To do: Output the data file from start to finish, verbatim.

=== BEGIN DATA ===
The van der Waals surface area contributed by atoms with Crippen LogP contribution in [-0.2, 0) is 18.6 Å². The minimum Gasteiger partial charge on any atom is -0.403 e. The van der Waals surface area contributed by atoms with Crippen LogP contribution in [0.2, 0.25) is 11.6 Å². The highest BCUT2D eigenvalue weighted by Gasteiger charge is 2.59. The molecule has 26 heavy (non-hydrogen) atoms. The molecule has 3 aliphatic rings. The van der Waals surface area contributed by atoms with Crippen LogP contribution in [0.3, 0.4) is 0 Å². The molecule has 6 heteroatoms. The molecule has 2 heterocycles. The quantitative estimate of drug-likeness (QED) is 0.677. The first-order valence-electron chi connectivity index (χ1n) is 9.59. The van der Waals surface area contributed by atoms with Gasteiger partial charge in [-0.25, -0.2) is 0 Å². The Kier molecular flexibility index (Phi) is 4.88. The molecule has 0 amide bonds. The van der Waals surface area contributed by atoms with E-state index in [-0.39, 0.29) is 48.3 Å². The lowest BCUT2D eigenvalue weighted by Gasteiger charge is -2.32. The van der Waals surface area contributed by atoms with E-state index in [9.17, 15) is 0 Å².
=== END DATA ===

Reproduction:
The van der Waals surface area contributed by atoms with Crippen LogP contribution in [-0.2, 0) is 18.6 Å². The minimum Gasteiger partial charge on any atom is -0.403 e. The van der Waals surface area contributed by atoms with Crippen LogP contribution in [0.2, 0.25) is 11.6 Å². The highest BCUT2D eigenvalue weighted by Gasteiger charge is 2.59. The molecule has 26 heavy (non-hydrogen) atoms. The molecule has 3 aliphatic rings. The van der Waals surface area contributed by atoms with Crippen LogP contribution in [0.3, 0.4) is 0 Å². The molecule has 6 heteroatoms. The molecule has 2 heterocycles. The quantitative estimate of drug-likeness (QED) is 0.677. The first-order valence-electron chi connectivity index (χ1n) is 9.59. The van der Waals surface area contributed by atoms with Gasteiger partial charge in [-0.25, -0.2) is 0 Å². The Kier molecular flexibility index (Phi) is 4.88. The molecule has 0 amide bonds. The van der Waals surface area contributed by atoms with E-state index in [-0.39, 0.29) is 48.3 Å². The lowest BCUT2D eigenvalue weighted by Gasteiger charge is -2.32. The van der Waals surface area contributed by atoms with E-state index in [9.17, 15) is 0 Å².